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Shocker! After 15 years, Afilias kicks Neustar out of Australia

Kevin Murphy, December 18, 2017, Domain Registries

Afilias has been awarded the contract to run .au, Australia’s ccTLD, kicking out incumbent Neustar after 15 years.

It’s currently a 3.1 million-domain contract, meaning it’s going to be the largest back-end transition in the history of the DNS.

It’s also very likely going to see the price of a .au domain come down.

Neustar, via its 2015 acquisition of AusRegistry, has been the back-end provider for .au since 2002. That deal is now set to end July 1, 2018.

auDA, the ccTLD manager, said today that Afilias was selected from a shortlist of three bidders, themselves whittled down from the initial pool of nine.

It’s not been disclosed by auDA who the other shortlisted bidders were, and Afilias execs said they do not know either. I suspect Neustar would have been one of them.

The contract was put up for bidding in May, after auDA and Neustar failed to come to terms on a renewal.

At 3.1 million domains under management, .au is currently bigger than .org was when Afilias took over the back-end from Verisign in 2003.

Back then, .org was at 2.7 million names. It’s now at over 10 million.

“It’s the biggest transition ever, but not by much,” Afilias chief marketing officer Roland LaPlante said.

CTO Ram Mohan said that it should actually be easily than the .org transition, which had the added wrinkle of switching registrars from Verisign’s legacy RPP protocol to the now-standard EPP.

auDA said that Afilias will start reaching out to the 40-odd current .au registrars about the transition “as early as this week”.

About half of registrars are already on Afilias’ back-end and about half are ICANN-accredited, LaPlante said.

“We don’t expect to have many changes for registrars, but we have plenty of time to prepare them for what is needed,” Mohan said. “It ought to be a fairly easy glide path.”

There will be a live test environment for registrars to integrate with prior to the formal handover, he said.

There are several local presence requirements to the contract, so Afilias will open up a 20-person office in Melbourne headed by current VP of corporate services John Kane, who will shortly move there.

The company will also have to open a data center there, as the contract requires all data to be stored in-country.

Mohan, LaPlante and Kane said they’re all jumping on planes to Melbourne tonight to begin transition talks with local interested parties.

Financial terms of the deal are not being disclosed right now, but LaPlante said that .au registrars should see prices come down. This could lead to lower prices for registrants.

They currently pay AUD 17.50 ($13.44) per domain for a two-year registration, and I believe Neustar’s cut is currently around the $5 (USD) per year mark.

Afilias is not known for being a budget-end back-end provider, but it seems its slice of the pie will be smaller than Neustar’s.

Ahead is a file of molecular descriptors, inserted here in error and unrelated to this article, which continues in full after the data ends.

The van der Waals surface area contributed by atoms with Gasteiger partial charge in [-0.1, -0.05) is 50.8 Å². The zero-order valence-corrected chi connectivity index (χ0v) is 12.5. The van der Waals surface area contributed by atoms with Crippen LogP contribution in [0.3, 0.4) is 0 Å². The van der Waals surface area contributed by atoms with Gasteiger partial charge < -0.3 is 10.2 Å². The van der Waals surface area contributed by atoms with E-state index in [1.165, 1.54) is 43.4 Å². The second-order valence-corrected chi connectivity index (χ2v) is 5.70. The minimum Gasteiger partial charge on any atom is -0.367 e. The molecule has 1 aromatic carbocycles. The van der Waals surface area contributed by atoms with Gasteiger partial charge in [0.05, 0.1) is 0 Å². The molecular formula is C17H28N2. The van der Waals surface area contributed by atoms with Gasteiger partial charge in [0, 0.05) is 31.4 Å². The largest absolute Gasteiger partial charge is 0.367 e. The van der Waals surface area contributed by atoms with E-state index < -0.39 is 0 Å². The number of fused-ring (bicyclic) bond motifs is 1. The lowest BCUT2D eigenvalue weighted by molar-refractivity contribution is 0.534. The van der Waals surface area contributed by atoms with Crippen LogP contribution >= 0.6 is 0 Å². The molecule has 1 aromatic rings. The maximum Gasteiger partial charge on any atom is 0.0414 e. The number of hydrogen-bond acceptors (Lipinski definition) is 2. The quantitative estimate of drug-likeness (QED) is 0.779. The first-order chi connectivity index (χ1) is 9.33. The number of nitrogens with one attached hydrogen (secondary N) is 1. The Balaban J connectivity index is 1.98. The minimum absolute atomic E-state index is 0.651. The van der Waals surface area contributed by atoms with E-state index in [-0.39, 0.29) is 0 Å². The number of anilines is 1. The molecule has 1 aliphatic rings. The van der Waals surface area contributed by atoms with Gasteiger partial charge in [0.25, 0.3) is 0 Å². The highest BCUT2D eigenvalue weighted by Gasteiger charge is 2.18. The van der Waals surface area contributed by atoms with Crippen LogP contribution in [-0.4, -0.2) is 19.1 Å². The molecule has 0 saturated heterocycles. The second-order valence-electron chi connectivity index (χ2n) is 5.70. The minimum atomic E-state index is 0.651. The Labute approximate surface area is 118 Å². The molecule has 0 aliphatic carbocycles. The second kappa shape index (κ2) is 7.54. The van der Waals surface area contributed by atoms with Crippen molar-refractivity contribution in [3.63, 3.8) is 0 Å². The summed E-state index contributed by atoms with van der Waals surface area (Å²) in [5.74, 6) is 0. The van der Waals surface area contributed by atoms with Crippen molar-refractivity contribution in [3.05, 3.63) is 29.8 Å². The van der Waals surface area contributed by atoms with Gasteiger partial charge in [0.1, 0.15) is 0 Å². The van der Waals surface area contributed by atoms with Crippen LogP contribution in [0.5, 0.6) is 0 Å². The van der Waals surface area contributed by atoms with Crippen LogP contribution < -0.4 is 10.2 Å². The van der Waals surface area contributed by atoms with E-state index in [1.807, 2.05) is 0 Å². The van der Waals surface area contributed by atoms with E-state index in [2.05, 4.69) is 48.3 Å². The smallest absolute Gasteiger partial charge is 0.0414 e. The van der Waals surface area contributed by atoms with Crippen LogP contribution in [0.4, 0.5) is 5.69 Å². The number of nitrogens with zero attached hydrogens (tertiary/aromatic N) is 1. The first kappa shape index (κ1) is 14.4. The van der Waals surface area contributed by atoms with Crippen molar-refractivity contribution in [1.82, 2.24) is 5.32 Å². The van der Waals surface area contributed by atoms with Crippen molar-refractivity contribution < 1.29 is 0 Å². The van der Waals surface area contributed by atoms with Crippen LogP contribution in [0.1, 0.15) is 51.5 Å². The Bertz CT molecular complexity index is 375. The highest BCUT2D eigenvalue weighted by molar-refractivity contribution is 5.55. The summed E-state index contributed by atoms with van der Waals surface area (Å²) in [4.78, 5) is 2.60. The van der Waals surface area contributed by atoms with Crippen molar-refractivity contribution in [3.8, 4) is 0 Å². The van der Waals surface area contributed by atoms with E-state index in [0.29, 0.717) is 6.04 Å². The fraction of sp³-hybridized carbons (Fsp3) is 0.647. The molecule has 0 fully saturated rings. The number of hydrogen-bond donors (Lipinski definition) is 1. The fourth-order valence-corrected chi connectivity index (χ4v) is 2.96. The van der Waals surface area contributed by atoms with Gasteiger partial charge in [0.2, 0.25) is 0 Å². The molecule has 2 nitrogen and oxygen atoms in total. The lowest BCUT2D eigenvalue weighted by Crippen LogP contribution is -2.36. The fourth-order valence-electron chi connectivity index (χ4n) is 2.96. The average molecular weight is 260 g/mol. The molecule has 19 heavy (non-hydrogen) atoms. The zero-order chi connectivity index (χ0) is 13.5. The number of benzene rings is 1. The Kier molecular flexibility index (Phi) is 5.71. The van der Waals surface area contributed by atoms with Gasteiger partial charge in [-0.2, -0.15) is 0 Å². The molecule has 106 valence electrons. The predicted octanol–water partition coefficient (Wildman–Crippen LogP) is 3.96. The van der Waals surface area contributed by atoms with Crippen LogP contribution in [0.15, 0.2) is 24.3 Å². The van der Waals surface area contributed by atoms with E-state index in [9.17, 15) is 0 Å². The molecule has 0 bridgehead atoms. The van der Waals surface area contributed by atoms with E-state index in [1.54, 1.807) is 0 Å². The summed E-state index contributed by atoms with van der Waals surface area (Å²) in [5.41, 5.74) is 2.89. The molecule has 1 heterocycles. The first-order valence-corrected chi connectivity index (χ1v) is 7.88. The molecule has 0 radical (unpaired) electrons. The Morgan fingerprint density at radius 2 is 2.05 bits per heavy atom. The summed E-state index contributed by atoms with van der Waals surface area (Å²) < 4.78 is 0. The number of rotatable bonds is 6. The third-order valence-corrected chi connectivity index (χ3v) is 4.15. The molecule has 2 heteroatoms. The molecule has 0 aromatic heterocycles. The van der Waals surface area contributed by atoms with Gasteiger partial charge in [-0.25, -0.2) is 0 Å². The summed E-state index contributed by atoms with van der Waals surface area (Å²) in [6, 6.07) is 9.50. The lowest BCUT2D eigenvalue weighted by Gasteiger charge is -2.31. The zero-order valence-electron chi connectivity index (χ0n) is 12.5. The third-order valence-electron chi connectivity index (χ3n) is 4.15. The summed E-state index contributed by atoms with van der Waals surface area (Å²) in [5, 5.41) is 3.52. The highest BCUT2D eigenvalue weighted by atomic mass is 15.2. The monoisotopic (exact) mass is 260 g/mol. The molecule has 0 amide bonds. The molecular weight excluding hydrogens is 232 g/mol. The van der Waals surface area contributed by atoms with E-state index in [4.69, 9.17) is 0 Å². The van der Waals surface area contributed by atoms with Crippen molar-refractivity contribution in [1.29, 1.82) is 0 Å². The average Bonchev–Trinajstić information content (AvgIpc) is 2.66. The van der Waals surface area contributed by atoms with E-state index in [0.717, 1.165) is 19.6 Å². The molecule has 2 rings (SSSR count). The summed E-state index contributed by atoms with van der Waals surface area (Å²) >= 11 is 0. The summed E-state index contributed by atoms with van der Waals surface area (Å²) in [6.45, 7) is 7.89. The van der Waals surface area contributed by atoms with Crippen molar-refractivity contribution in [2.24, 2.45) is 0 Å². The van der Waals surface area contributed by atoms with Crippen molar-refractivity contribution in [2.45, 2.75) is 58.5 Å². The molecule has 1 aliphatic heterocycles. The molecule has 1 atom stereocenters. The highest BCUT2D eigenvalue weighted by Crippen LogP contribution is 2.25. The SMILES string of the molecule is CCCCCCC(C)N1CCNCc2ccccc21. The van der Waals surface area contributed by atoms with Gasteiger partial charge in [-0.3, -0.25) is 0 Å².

LaPlante said that fees charged to registrars will be set by auDA, but that it now has flexibility to reduce prices that it did not have under the incumbent.

“Some savings should flow down to registrars as part of this,” he said.

The term of the contract is “four or five years” with options to renew for additional years, he said.

The loss of .au has no doubt come as a blow to Neustar, which paid $87 million for AusRegistry parent Bombrra just two years ago.

While Bombora also had dozens of new gTLD clients, many dot-brands, .au was undoubtedly its key customer.

auDA now looking to outsource .au registry

Australian ccTLD overseer auDA appears to have softened its approach to overhauling the management of .au.

The organization said today that it’s now planning to look for an “outsourced registry operation” that will come online in July 2018.

In recent months, the company had been looking for suppliers to help it build a dedicated, in-house, .au infrastructure, in addition to keeping its outsourcing options open.

Today, auDA said that its recent request for expressions of interest had concluded. It said:

The [Registry Transformation Project] team have been very pleased with the strength of responses received and recommended to the auDA Board that auDA should proceed to the next stage of the project. The auDA Board subsequently resolved to undertake a formal Request for Tender (RFT) process. The RFT will be restricted to the respondents of the REOI with a scope to deliver an outsourced registry operation, based on auDA’s updated specifications, by July 2018.

It looks like any registry providers that did not get their foot in the door with the REOI are now permanently shut out of the process.

Additionally, it appears as though auDA has settled on an outsourced, rather than in-house, solution. Given the fact that the majority of the industry is based on service-based registry solutions, that had always seemed like a strong possibility.

auDA now plans to post a draft technical spec for comment August 14 and a formal request for tenders August 28, with a view to picking a winner in October/November for a July 2018 launch.